The results of this study call into question the legitimacy of compensation structure as a red flag for fraud risk and introduce company size as a new (and easily assessed) indicator of financial statement fraud. CFO attitude emerged as the most influential factor in the formation of intentions to misreport. This indicates that it is important that auditors attempt to assess client management’s attitude toward fraudulent financial reporting. Although directly assessing management’s attitude may not be possible, auditors can subjectively assess management attitude based on ongoing personal interactions with the client. More formal audit decision aids to assess management attitudes toward fraudulent financial reporting might also be valuable for successfully detecting fraud.

    Citation:

    Gillett, P.R. and N. Uddin. 2005. CFO Intentions of Fraudulent Financial Reporting. Auditing: A Journal of Practice and Theory 24 (1): 55-75.

    Keywords:
    Financial statement fraud, reasoned action model, company size, compensation
    Purpose of the Study:

    Many studies have examined whether the fraud risk factors or “red flags” listed in Statement on Auditing Standards (SAS) No. 99 are effective for predicting fraud. However, one limitation of this prior work is that it examines whether red flags were present after a fraud has already occurred. To address this limitation, this study identifies factors which influence the intentions of CFOs to report fraudulently and examines the predictive value of those factors. Thus, a CFO who expresses an intention to misreport will be more likely to actually do so. The following four factors are investigated to determine their respective influence on CFO intentions to fraudulently misreport: 

    •  Attitude: This refers to the CFO’s attitude toward fraudulent financial reporting. An attitude toward a behavior is formed based on the expected positive and negative consequences of the action. For example, if fraudulently overstating revenue will result in a management bonus, then the CFO’s attitude toward overstating revenue might be more positive.
    •  Subjective Norms: This refers to the CFO’s perception of the expectations of specific referents (e.g., coworkers, family, and friends) and the motivation to comply with those expectations. For example, a CFO who perceives that his/her coworkers, family and friends approve of fraudulent financial reporting will be more likely to misreport, especially if the CFO tends to comply with others’ expectations.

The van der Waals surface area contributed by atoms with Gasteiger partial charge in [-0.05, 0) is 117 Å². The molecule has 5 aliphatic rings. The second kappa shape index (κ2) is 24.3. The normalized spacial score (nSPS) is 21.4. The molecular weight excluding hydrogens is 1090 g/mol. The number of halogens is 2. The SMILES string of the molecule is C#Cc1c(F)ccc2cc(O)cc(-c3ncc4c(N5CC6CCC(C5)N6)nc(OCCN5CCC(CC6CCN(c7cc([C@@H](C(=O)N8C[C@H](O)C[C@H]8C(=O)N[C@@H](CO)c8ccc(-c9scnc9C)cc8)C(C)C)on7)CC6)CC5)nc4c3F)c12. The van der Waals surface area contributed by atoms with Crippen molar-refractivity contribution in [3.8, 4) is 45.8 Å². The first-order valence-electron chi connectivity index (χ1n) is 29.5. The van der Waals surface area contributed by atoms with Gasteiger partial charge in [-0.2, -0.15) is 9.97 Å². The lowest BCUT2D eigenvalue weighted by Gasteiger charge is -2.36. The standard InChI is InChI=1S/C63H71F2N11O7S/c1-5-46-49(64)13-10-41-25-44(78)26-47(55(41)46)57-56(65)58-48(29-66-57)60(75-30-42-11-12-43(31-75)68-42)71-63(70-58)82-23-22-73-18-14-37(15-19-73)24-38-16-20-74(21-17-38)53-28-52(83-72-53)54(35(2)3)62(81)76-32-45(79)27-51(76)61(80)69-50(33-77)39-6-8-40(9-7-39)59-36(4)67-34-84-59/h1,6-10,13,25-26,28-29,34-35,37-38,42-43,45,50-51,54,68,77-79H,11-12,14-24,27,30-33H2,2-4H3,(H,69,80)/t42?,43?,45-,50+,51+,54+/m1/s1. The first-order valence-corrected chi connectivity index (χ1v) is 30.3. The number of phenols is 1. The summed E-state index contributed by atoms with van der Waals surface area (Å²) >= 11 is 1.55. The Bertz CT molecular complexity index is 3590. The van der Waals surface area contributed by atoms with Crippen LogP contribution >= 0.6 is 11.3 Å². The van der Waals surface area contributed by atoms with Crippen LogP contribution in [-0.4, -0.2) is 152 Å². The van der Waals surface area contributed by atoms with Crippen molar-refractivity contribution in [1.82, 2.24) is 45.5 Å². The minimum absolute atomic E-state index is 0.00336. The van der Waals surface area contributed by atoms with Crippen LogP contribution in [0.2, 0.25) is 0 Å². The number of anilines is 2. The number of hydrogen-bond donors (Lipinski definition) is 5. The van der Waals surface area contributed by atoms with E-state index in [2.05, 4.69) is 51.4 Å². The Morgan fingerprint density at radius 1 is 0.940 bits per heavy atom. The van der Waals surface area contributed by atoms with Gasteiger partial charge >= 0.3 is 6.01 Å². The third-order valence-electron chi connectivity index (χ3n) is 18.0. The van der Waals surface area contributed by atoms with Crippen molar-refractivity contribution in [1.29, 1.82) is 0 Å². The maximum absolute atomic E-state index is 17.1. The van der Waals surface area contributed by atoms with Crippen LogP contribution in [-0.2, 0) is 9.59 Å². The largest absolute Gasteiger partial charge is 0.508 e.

•  Compensation Structure: When the compensation structure is highly contingent upon company performance, it is expected that managers are more likely to participate in fraudulent financial reporting. SAS No. 99 considers earnings-based compensation to be an incentive for fraud.
    •  Company Size: There is mixed evidence about the effect of company size on unethical or illegal activity. Therefore, the authors investigate whether company size influences CFO intentions of fraudulent financial reporting.
    Design/Method/ Approach:

    The authors collected their evidence by mailing surveys to the CFOs of domestic firms selected from the Compact Disclosure database as of July 1998. CFOs were provided with a fraud scenario, followed by questions measuring their intention to fraudulently misreport. The CFOs also answered questions measuring their attitude toward misreporting, subjective norms, their personal compensation structure, and the size of the firm for which they currently work. Once this data was collected, the authors used structural equation modeling (SEM) to determine the factors that influence CFO intentions of fraudulent financial reporting.

    Findings:
    • The authors find that a CFO’s attitude toward fraudulent financial reporting has the strongest influence on their intention to misreport. CFO attitudes toward fraudulent financial reporting appear to be driven primarily by the negative consequences expected if they misreport.
    • The authors find that larger firms are more likely to participate in fraudulent financial reporting.
    • Compensation structure and subjective norms did not influence CFO intentions to misreport in the manner expected by the authors. The finding that CFOs’ compensation structure does not influence intentions to misreport runs counter to SAS No. 99, which contends that earnings-based management compensation is a fraud red flag.
    Category:
    Risk & Risk Management - Including Fraud Risk
    Sub-category:
    Fraud Risk Assessment, Management Integrity